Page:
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Friday, April 1, 2011

Redistricting Takes Center Stage in Virginia

Virginia has fast tracted its redistricting process due to this year's state legislative races where all 140 seats in the Virginia General Assembly (100 in the House of Delegates and 40 in the State Senate) are up for grabs. With the House controlled by the Republicans and the Senate by the Democrats, it promises to be a process worth watching as both sides attempt to protect their majorities. Forums are being held around the Commowealth to get reaction to the plans from the public. Neither the House or Senate plans were well received in Roanoke last night as the Roanoke Times reports.
Speaker after speaker during a Roanoke meeting of the General Assembly's Committee on Privileges and Elections complained that both House and Senate proposals split precincts, carved up communities of interest and generally redrew districts in a confusing manner. "I think what we have here is representatives picking their voters, not voters picking their representatives," said Brown Burton, a Roanoke County resident. In particular, Burton was concerned about the Virginia Senate proposal put forth by Democrats in that chamber: "When I opened it up this morning and looked at it, I said this looks like someone on drugs did this with an Etch A Sketch."
Roll Call Politics weighed in this morning on the redistricting efforts going on around the country and mentions Virginia as well.
George Mason University professor Michael McDonald, an adviser to the commission, said the division of power and Democrats' slim hold on the state Senate could cause further delay in agreement on a Congressional map. "What is likely to happen with these maps is the Democrats in the state Senate are going to hold the Congressional map hostage until they get a deal on the state legislative maps," he said. "That's their overall concern - we have a divided legislature, and they're worried they won't get a deal on the state Senate map," McDonald added. He confirmed the existence of a map proposal that would solidify the current 8-3 partisan breakdown of the Congressional delegation. That incumbent protection plan would especially help Rep. Gerry Connolly (D), he said, whose Northern Virginia district is the most competitive.
For the first time, Governor McDonnell also appointed a nonpartisan advisory commission to assist in the redistricting process. He tasked the commission to offer independent guidance to what is a decennially partisan process. Race is also playing a role in the Virginia map drawing. Currently, the 3rd congressional district is racially gerrymandered to insure that a minority-majority district where mostly black voters are crammed into one district.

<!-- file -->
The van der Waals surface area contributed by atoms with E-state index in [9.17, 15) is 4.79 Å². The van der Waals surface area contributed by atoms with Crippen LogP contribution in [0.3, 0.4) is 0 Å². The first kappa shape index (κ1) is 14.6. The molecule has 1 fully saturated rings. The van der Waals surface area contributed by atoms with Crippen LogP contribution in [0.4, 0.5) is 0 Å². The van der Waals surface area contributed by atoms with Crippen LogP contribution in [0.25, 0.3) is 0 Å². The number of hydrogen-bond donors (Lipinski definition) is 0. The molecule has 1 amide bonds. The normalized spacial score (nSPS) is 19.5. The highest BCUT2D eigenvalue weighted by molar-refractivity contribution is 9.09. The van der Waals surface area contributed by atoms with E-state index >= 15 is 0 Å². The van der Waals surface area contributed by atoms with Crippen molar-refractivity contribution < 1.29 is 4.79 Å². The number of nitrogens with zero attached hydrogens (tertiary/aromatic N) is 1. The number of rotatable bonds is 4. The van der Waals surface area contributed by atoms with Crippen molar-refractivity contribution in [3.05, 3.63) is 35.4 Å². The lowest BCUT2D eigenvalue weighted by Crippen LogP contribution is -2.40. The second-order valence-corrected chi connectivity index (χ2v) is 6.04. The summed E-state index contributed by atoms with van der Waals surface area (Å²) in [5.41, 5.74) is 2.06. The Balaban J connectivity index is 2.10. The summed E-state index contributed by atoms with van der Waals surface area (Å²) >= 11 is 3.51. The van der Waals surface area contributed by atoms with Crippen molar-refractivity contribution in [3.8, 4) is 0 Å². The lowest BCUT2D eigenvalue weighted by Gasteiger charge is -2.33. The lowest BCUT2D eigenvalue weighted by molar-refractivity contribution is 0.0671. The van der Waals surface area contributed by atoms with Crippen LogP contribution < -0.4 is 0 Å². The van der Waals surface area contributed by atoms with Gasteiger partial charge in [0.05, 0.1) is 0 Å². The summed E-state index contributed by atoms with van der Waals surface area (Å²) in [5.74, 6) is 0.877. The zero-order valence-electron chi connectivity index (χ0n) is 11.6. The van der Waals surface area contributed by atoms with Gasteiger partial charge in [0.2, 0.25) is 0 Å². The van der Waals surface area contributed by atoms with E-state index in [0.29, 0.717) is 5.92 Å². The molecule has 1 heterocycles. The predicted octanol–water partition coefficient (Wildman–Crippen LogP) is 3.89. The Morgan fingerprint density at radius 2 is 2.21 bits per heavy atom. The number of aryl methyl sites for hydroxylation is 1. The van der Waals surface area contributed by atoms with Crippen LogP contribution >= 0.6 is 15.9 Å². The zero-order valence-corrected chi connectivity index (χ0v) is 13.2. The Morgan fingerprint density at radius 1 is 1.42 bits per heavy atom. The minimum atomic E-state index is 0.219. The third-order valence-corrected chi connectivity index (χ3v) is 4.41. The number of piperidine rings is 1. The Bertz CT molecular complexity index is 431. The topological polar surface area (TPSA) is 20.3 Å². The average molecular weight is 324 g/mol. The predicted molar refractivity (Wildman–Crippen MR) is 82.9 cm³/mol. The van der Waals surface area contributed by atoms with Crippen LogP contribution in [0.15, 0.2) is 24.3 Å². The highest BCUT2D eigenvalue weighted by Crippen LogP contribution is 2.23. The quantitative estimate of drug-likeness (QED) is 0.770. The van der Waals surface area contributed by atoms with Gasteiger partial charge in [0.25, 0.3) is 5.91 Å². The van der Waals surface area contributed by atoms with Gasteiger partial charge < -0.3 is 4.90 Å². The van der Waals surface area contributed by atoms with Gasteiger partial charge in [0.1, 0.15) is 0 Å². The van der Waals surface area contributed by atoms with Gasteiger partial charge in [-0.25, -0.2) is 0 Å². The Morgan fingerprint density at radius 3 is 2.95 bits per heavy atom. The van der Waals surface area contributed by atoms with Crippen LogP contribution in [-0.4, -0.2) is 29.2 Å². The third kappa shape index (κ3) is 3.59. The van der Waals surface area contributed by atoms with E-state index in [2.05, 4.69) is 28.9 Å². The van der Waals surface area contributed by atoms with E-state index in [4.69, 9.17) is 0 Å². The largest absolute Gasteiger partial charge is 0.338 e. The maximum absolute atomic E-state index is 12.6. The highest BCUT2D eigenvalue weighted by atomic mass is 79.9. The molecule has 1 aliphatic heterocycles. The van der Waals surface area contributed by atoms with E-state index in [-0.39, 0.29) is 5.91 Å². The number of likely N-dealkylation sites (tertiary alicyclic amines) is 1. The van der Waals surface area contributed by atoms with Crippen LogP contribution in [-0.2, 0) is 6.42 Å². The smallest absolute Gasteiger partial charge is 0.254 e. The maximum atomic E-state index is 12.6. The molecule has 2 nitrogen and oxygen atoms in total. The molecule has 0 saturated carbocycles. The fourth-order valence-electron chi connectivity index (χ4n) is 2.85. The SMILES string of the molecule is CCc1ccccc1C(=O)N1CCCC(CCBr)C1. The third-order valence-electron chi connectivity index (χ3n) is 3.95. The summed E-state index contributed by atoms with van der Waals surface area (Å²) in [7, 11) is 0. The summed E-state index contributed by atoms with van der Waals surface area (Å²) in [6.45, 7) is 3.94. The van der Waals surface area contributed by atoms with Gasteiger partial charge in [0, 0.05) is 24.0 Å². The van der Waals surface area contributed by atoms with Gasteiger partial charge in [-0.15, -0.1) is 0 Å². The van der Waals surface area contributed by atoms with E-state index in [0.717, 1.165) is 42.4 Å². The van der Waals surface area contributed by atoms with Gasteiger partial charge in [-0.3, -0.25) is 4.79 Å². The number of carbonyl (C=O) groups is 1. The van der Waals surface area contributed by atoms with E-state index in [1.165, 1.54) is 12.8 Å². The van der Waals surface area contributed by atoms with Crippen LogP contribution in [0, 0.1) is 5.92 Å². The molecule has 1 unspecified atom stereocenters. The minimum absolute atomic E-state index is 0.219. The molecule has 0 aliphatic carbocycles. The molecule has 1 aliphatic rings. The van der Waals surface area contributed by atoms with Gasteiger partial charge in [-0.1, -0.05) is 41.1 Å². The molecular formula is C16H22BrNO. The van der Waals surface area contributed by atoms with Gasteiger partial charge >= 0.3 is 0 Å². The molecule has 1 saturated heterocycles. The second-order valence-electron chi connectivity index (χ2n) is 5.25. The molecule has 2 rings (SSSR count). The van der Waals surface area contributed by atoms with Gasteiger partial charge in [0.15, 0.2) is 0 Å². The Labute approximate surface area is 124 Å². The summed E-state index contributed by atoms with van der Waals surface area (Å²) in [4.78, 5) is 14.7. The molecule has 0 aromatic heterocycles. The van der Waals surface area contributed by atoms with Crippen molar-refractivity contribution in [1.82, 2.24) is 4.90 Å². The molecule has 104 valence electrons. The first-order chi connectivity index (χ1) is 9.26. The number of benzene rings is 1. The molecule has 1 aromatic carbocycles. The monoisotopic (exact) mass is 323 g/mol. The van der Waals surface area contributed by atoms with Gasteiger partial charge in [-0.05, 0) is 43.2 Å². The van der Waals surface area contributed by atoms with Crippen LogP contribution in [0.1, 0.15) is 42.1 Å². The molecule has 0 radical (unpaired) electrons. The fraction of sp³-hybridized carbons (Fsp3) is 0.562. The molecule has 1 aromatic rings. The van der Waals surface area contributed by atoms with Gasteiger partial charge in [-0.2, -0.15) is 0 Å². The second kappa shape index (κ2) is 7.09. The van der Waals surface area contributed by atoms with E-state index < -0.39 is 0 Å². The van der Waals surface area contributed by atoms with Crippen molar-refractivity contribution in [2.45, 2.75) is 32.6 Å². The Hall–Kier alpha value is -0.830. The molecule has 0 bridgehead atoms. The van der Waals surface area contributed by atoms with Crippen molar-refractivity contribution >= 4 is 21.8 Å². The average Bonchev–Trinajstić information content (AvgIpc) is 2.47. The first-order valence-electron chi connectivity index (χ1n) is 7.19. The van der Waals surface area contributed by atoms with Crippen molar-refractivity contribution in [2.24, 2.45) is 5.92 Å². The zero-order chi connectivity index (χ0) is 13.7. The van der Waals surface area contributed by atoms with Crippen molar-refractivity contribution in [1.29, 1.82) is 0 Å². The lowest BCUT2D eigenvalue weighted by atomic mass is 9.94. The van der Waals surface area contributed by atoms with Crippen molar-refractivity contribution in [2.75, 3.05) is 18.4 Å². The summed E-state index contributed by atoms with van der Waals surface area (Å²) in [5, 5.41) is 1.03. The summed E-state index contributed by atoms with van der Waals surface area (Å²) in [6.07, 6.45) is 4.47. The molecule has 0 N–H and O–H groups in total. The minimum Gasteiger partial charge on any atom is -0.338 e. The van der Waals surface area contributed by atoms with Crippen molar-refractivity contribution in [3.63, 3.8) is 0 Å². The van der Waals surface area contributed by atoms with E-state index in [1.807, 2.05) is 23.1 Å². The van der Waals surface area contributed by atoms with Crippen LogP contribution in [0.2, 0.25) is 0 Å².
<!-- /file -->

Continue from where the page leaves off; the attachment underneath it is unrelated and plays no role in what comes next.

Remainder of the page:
Jim Dyke, a partner at McGuire Woods who sits on the advisory commission, said the third map increases the percentage of African-Americans in the majority-minority 3rd district of Rep. Bobby Scott (D). Meanwhile, there is a push by state Senate Democrats to increase the number of voting-age African-Americans in Republican Rep. Randy Forbes’ 4th district, which in its current form is already more than one-third African-American. With the state’s current black population at 20 percent, the Virginia Legislative Black Caucus increased its push last week to add another Congressional district to at least come close to being majority-minority.
Minority-majority districts do two things - it all but insures the election of a minority representative, but it also removes the incentive for candidates in surrounding districts to reach out to minority voters because they have been removed to a more homgenious district. This might be good partisan politics in that it aruably helps elect more Republicans in surburban districts, it is bad for the county as it further Balkanizes the nation into racial groups where blacks represent blacks, whites represent whites, etc. And all of this affects gun owners. As districts are redrawn, there is a chance that two pro-rights legislators are put into one district - thus reducing the number of pro-rights legislators in the assembly. If for instance population changes result in rural districts losing numbers and anti-gun northern Virginia districts gaining population and legislators, it makes the job of VSSA even more important as it works to protect the rights of gun owners. Stay tuned as the process heats up next week when legislators return for the reconvened session and redistricting session.

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